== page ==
TMRS staff gave an overview of the 2021 TMRS comprehensive annual financial report. Notable takeaways: 6 new cities joined TMRS – 901 total participating cities – 212,727 total members; $1.6 billion in retirement benefits paid; average annual benefit was $19,561; $1.1 billion in City and $492 million in member contributions; one-year gross time-weighted rate of return – 12.86%; TMRS as a whole is 90.5% funded as of 12/31/21 (up from 89.5% in 2020); Pension Trust Fund increased by $4.3 billion or12.6%; retirement benefit payments increased by $101.3 million or 6.6% primarily due to number of retirees increasing from 64,121 in 2020 to 67,016 in 2021; Independent Auditors’ Report gave an unqualified clean opinion; Supplemental Death Benefits Fund decreased by $6.8 million or 54.0% as death benefit increased from $11.1 million in 2020 to $17.8 million in 2021; electronic format pdf of the comprehensive annual financial report is available on the TMRS website; and Distribution of Schedule of Changes in Fiduciary Net Position – by Employer GASB 68 is available as a package in electronic format pdf on the TMRS website.

TMRS Chief Investment Officer David Hunter reported that TMRS’ 2021 net investment return was 12.86%, exceeding both the asset allocation benchmark 12.23% and the actuarial return assumption 6.75%. Investments in Private Equity have been the best performing over a trailing five-year time period vs. the benchmark. $2.1 billion has been committed in Private Market commitments for the first five months of 2022. In addition, RVK Consulting reported that the Total Fund is down 1.73% net of fees in the 1st quarter of 2022. Relative to the market, TMRS did pretty well overall. The current asset allocation paid off during the down market. Total Fund value at the end of the 1st quarter was $37,042,143,161.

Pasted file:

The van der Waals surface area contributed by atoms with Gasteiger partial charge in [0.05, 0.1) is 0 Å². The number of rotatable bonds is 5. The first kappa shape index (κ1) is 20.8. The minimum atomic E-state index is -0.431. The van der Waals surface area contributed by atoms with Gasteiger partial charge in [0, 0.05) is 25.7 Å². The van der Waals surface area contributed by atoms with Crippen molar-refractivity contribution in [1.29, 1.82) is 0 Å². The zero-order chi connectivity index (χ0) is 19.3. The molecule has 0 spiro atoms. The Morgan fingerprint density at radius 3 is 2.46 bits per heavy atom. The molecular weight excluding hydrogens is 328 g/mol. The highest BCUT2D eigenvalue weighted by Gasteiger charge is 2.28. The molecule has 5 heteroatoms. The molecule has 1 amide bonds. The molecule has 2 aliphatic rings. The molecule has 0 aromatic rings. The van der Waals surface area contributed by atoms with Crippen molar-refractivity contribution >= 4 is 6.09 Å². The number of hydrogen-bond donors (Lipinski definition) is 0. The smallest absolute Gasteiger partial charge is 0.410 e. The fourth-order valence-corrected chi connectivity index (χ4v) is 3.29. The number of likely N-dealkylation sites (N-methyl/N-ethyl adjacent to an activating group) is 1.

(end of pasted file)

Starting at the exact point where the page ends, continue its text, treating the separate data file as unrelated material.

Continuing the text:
TMRS Legal and Investment Compliance staff reported to the Board regarding the annual testing of TMRS investment staff’s 2021 compliance with TMRS’ Personal Trading Policy. The investment staff was in compliance with the Policy.

Finally, TMRS Board Chair Jesus Garza and TMRS Executive Director David Wescoe led a Board discussion about the recently completed Board’s 2018 – 2022 Strategic Plan and the next iteration of the Board’s strategic planning process to follow. In particular, what discussions need to happen at the upcoming Board Retreat, which is scheduled for October 2022. During the Board discussion, (6) topics for Retreat discussion were outlined:

1. Customer Service & Communications
2. Organizational Structure & Culture
3. Governance
4. Finances
5. Investments
6. Legislation

Various TMRS Board Members voiced their desired areas of focus for the upcoming Retreat, including TMRS staff involvement as it relates to Organizational Structure & Culture, communication to its members, the future and what’s best for TMRS going forward, what it means to be “excellent,” and finally, focusing on communications via the TMRS website and app.

The next TMRS Board Meeting is set for September 22, 2022, at the TMRS headquarters in Austin.